Waxahachie students still have the TAKS test on the brain and are struggling with writing skills, according to the 2012-2013 Texas Academic Performance Report.

With two years’ worth of the State of Texas Assessment of Academic Readiness exams behind them, the report showed only 64 percent of students passed the writing portion on a district-wide level. The results were revealed during the Monday night school board of trustees meeting. All campuses met the state standard, according to the report.

The district  members couldn’t compare the two years of data and had to set their own standards for the end-of-course exams, so officials looked at state performance at the 50-percentile mark, said deputy superintendent David Truitt.

Compared to the Texas Assessment of Knowledge and Skills exams, more than 90 percent of students passed the exam, according to the report.

“We still lack a true understanding of what the STAAR EOC is asking,” Truitt said. “We’re still doing a lot of the TAKS writing skills and with that comes the understanding of how the test will be graded. The main thing we’ve got to do is to continue to have training.”

The district will be providing training to all grade levels to provide a better understanding of conception literacy and help students change the way writing has been done in the past.

“What they have to write, there’s a certain number of lines, so we’re talking about less is more, getting to the point sooner and we’re talking more essays they have to write because there’s field tests in there,” Truitt said.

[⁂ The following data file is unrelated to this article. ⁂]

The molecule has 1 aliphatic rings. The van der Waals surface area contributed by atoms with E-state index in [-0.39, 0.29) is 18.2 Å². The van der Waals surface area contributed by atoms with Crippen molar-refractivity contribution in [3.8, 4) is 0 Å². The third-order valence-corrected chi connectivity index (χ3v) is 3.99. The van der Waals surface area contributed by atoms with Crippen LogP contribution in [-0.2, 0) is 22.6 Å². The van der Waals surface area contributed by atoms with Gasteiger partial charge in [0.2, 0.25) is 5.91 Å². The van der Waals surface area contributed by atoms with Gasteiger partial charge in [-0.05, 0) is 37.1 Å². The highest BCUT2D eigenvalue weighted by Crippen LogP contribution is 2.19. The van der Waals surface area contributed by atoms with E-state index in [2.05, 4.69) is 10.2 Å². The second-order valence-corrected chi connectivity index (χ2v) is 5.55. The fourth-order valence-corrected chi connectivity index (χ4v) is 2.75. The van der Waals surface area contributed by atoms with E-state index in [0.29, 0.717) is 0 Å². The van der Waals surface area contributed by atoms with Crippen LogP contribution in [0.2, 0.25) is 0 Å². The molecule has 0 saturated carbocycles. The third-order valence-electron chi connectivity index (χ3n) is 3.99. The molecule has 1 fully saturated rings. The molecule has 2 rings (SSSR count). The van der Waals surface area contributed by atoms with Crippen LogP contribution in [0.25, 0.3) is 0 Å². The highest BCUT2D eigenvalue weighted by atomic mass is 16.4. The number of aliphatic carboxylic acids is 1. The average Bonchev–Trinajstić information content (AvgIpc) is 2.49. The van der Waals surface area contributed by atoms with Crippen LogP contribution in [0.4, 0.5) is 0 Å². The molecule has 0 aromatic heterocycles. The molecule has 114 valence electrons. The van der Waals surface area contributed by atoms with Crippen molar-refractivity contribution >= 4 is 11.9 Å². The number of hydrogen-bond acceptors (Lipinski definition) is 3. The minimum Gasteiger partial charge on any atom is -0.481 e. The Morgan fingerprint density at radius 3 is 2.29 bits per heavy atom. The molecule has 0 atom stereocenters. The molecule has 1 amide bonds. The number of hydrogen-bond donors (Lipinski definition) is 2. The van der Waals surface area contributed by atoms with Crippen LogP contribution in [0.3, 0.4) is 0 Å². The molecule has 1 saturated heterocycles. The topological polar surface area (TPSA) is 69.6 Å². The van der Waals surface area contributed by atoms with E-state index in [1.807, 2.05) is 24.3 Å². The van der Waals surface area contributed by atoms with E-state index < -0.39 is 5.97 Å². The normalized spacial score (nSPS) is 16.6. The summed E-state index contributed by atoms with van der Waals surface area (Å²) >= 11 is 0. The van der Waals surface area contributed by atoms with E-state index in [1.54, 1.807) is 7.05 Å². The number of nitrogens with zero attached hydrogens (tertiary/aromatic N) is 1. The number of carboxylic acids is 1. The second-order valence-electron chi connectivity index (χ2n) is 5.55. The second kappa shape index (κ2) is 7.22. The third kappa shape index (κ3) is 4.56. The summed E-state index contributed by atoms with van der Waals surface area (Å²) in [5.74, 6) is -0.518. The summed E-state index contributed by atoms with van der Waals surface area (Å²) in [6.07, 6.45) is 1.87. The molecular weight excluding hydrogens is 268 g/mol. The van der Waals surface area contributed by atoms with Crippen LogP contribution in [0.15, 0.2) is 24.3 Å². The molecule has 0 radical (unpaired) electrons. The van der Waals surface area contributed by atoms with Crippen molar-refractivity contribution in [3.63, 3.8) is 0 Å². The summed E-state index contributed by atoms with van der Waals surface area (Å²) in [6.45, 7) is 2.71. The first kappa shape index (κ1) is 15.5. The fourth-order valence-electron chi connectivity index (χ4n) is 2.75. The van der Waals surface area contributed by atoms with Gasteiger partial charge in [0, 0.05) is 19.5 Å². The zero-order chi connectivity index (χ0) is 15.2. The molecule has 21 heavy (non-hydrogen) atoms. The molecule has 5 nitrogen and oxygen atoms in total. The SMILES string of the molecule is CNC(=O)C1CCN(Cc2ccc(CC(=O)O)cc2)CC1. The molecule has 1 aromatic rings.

The state offers conferences that teachers could attend throughout the year, and the district is bringing in Veronica Flores, a literacy consultation who helped write literacy portions of the STAAR test, Truitt said. Flores will be in the district on Jan. 24.

The district will also provide materials to support instruction for development as needed.

“To be frank, it’s about understanding the writing rubrics and how the scoring mechanism works for our kids,” he said.

Training, however, should go beyond understanding the scoring, said board member Mike Lee. If WISD wants well-rounded students, making sure students and teachers spend time on writing skills is essential he said, especially in a world where learning those skills might be more difficult because of technology like instant messaging.

“It’s an indication that writing needs to be focused on throughout all of our schools,” he said. “Yes, we met the standards, but we as Waxahachie should go beyond standards.”